Saturday, 9 March 2013

On another grey day, there was a feeling that things were on hold before spring begins properly. The Grey Herons on the Serpentine island, after several false starts, are not really serious about nesting yet. Here one of them stands in an absurdly small nest which doesn't seem to have got any larger over the past few days.

The Great Crested Grebes at the east end of the Serpentine, whose nest was taken by Coots, have lost enthusiasm for recovering it, but the Coots have deserted it too, and the grebes are now just sitting in front of the site every day.

When the mood takes them they will probably start from scratch somewhere else in the reed bed, behind the netting if they have any sense. The net only reaches to water level and is easily dived under.

But the Starlings do seem to be taking things more seriously, and there are now three pairs visiting holes on the trees next to the small boat houses, where I photographed one on Thursday.

And once Mallard drakes, those insatiable creatures, get the idea that it is the mating season, there is no stopping them. A disturbance in the water around one of them revealed nothing until suddenly a female duck popped up like a cork alongside.

She had been held entirely under the water. It was our old friend the black and white duck who, despite appearances, is female (or so the drake thinks, anyway). Being a female duck is no fun at all at this time of year.

The Tufted Ducks are flying about in small groups, which seems to be part of their courtship ritual. It looks as if there is competition between the drakes giving a show of strong and agile flying, but it may just be that several of them are chasing a female. The drakes are also trying to impress the females by holding their heads up very high in an absurdly stiff-looking posture. However, even if they did decide to breed this year -- which they haven't for some time on the lake -- their season is later than that of the larger ducks, so all this display is not a sign of imminent nesting.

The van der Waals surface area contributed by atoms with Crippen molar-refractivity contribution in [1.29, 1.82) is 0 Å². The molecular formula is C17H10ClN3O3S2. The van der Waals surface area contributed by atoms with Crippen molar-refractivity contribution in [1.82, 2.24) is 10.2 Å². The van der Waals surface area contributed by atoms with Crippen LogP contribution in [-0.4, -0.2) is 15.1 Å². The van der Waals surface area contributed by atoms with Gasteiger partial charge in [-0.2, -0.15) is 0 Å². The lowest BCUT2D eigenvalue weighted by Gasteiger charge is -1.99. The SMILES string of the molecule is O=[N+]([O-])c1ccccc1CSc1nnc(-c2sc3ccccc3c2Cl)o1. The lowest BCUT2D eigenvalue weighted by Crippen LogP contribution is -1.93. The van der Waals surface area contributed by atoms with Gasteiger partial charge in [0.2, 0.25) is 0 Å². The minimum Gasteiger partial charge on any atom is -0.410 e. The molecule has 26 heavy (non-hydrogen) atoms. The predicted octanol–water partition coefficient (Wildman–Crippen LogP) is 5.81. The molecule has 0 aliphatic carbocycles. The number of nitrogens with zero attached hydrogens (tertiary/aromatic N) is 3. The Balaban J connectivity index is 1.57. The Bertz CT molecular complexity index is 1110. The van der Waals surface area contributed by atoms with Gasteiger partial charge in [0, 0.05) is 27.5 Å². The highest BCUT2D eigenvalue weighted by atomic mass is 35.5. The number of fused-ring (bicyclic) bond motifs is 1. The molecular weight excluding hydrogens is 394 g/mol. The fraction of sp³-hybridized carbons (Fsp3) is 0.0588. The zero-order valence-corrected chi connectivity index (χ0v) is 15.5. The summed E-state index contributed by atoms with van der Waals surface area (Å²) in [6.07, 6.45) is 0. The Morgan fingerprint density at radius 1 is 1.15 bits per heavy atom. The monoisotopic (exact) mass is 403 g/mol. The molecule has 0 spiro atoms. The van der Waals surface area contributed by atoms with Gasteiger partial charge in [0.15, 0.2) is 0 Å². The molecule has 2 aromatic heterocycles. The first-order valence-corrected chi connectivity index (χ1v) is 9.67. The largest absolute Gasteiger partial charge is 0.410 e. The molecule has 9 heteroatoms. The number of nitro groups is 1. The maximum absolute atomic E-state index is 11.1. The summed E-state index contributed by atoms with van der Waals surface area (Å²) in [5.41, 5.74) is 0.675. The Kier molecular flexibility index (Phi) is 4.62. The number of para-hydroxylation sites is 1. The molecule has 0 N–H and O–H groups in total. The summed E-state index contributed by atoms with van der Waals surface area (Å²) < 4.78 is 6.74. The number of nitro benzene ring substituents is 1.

The number of Common Gulls has fallen considerably. Evidently they are off to northern Europe for the breeding season. The Black-Headed Gulls will soon be departing as well.

No sign of activity from the Tawny Owls yet, but everyone is hoping for a sighting in the next few days. Little Owls have been heard calling several times in the leaf yard in recent days, but their breeding season begins later, as they are birds of southern Europe and need a bit of warmth to encourage them. They were introduced in the 19th century and have now settled in well and become common, but you can see from their habit of sheltering in holes facing the sun that they would really like the climate to be a bit warmer.

A pair of Red Crested Pochards lend a bit of colour to the proceedings.

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